Confronting someone about an issue can be tough.
Sometimes we don’t know what to say, and when we do say something, it seems to go wrong.
How do you do it right?
If you look at different conflict resolution books, each one seems to have a different “method” and “take” on how to have the conversation.
However, if you look at the core of the methods, most of them have a common theme that we can follow.
Here are the 5 basic core steps of conflict resolution.
1. Prepare beforehand
It’s important to prepare before you have the conversation.
You need to make sure your motives are right and that you are going into the conversation with the right purpose. It’s important to write out and plan your message before you have it and to make sure you are separating fact from fiction.
You also need to look at what contribution you may have to the problem.
For more information on how to prepare for the hard conversation, check out our post on how to prepare.
2. Start off by giving the facts, not assumptions
It’s important to start off with the facts of the matter, not what you assume about the other person or their intentions. If you start with the assumptions, it’s likely to quickly turn to an argument, and you may never get to the facts.
Start with the facts of what happened. If someone ignored you or talked over you, say that the person talked or ignored you. Don’t say that they were being rude or that they always are ignoring you. Just state the facts.
3. Tell the story, how it made you feel, and how it affected you
After you tell the facts, tell your story, how it made you feel, and how it affected you. However, when you tell it, tell it tentatively, as an assumption or possibility, not fact.
“it seemed to me..”
“It came across to me as…”
When you give your story tentatively, it helps defuse defensiveness, because you aren’t accusing, but saying that you got the impression.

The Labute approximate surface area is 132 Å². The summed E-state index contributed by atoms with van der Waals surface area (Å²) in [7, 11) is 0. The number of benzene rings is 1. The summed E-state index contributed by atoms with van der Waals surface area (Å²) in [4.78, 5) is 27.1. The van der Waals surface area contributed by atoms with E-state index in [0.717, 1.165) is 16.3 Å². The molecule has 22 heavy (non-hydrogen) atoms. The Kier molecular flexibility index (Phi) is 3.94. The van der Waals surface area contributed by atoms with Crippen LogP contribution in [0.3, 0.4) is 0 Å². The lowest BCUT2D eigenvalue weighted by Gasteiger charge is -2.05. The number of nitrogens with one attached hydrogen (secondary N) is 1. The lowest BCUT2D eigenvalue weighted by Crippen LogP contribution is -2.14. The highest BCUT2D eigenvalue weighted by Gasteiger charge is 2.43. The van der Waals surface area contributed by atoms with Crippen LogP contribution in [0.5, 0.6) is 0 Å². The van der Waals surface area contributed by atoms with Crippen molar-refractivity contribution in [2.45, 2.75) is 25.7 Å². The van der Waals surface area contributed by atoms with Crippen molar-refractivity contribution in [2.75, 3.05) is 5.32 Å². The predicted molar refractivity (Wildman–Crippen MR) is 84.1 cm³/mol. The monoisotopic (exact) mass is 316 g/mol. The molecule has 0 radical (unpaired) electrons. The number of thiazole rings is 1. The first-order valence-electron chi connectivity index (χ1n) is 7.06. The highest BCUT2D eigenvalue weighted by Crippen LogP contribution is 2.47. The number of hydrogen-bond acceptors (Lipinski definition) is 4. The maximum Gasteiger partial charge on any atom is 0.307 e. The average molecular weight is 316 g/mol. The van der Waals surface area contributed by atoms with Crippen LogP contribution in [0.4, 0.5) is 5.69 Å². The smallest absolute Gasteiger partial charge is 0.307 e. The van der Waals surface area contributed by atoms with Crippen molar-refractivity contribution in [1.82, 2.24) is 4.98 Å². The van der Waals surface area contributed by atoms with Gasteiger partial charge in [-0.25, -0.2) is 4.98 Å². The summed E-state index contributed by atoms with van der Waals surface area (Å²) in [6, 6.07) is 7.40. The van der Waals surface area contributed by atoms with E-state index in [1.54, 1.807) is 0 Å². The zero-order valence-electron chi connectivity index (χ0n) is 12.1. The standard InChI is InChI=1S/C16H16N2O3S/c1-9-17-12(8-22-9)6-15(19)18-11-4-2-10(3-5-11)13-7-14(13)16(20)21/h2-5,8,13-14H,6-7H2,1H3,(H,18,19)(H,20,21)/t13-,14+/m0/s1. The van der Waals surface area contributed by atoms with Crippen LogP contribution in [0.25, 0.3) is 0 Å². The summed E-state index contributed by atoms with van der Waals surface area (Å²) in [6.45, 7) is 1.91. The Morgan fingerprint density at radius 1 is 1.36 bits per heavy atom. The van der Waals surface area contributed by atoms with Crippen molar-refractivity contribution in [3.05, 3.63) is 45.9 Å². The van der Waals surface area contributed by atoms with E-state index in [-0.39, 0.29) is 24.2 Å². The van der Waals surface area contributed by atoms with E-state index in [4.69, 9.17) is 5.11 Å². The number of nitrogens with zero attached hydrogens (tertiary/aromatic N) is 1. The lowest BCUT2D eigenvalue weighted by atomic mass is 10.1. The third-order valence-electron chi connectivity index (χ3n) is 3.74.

Also, share your emotions. If it hurts your feelings, let the other person know, but try to be specific. “It frustrates me” or “it makes me sad”, and so on.
You can also say how it affects you. If their behavior creates more work for you or makes it where you don’t feel like your input in cared for and so on, you can say that. But remember, try not to come across in a way that makes the other person feel you are attacking them.
4. Ask the other person for their viewpoint
Now that you have finished speaking, get the other person to speak – and listen. Don’t get defensive or argue or interrupt. Let them share their viewpoint on the situation and make sure you fully understand their viewpoint. Paraphrase and summarize to make sure you understand.
5. Work together to come to a solution to the problem
After each person understands each other person’s viewpoints, you work together on a solution. If it’s just the two of you, you want to come to a consensus if possible, a win/win. This is important because if one of the parties is not happy about the solution, they are more likely not to follow through.
You can do it
Those are 5 basic steps of confrontation. Different books and sites may add steps or have different takes, but those are the core principles in most methods.
Prepare, tell the facts first, share your story, listen to the other person, and work together on a solution. Follow these, and you are on the way to handle conflict much better.
This week, if you have been avoiding a conversation, use these methods and fix the issue.